By Alex Davidson and Andreas Haggman
On a cold January evening, we, along with three other Cyber Security CDT colleagues, attended a panel discussion titled ‘The Future of the Dark Web: Seeking Anonymity in an Internet Panopticon’ held at Cybersalon in central London. The keynote speaker was Jamie Bartlett from the thinktank Demos, who was joined by journalist Wendy Grossman (who chaired the debate), computer scientist Dr Gareth Owen, digital consultant Jon Bains, software developer Bjarni Einarsson, and game developer Rich Metson.
Jamie Bartlett opened the discussion by summarising the findings of his recent book The Dark Net, which covered his explorations of the seedy underbelly of the Internet. It was an entertaining and enlightening talk, with his tales of trawling the Silk Road and purchasing drugs for “research” proving particularly amusing to the audience. Jamie spoke specifically about the review and feedback system that is used on Silk Road in order to achieve customer confidence. This view of the dark web presented a unique and welcome juxtaposition with how such negotiations are thought to be carried out in modern society’ although his main intention was to demonstrate the dynamics of an unconventional marketplace when viewed in the same realm as Ebay, Amazon etc.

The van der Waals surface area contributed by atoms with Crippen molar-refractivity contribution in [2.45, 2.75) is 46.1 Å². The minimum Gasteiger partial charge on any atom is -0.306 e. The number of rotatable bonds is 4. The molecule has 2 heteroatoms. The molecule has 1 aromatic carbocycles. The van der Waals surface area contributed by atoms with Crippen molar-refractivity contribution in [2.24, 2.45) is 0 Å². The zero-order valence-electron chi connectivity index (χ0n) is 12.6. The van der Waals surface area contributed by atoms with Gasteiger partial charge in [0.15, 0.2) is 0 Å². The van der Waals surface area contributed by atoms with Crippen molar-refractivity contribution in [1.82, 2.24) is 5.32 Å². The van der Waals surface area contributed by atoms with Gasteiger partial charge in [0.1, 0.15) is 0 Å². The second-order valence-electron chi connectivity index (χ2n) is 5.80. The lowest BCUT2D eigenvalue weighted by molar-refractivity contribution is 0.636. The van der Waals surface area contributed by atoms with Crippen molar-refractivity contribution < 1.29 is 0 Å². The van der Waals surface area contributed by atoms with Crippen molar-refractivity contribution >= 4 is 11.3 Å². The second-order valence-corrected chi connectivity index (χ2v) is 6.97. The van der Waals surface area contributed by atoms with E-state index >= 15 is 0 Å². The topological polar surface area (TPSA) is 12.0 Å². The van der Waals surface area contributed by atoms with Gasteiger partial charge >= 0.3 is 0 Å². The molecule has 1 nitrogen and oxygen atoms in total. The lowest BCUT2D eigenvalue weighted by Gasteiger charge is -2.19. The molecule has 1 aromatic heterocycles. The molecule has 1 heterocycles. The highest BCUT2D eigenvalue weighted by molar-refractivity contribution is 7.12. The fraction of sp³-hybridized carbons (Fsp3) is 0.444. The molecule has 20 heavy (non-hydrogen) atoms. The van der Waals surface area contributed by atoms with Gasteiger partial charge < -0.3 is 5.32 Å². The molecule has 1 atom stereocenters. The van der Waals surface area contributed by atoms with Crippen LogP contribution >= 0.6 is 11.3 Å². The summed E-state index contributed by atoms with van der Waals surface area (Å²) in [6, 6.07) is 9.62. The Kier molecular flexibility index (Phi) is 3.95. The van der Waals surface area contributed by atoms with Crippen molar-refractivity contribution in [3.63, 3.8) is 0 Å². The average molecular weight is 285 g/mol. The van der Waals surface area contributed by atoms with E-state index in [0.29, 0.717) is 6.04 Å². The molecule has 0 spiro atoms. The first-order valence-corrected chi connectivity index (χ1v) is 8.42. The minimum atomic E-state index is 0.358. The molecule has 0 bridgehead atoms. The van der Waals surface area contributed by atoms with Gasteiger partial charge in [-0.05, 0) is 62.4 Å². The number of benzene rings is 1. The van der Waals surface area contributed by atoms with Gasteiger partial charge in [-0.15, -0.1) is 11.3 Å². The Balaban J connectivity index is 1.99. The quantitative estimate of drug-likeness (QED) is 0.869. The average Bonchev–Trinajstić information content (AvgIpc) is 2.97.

Next, Dr Owen talked about his research at Portsmouth University, where he had tested the popular conviction that 80% of dark web traffic was illegal pornography. First, he had catalogued and categorised all Tor hidden services, equivalent of websites in the Tor network, which showed that the majority (~60%) were drug sales and distribution markets, with lesser percentages spread among sales of other (illegal) goods, online services (chats and forums), file sharing, and legal pornography. Only about 2% of hidden services actually hosted illegal pornography. When analysing traffic on the dark web, however, his findings astonishingly and frighteningly reinforced the hypothesis being tested, as more than 80% of website ‘hits’ were for these illegal pornography pages. Due to the technical specifications of the Tor network Dr Owen’s statistical findings came with caveats, but his numbers were nevertheless of significant consequence and prompted debate about illicit uses of anonymity online.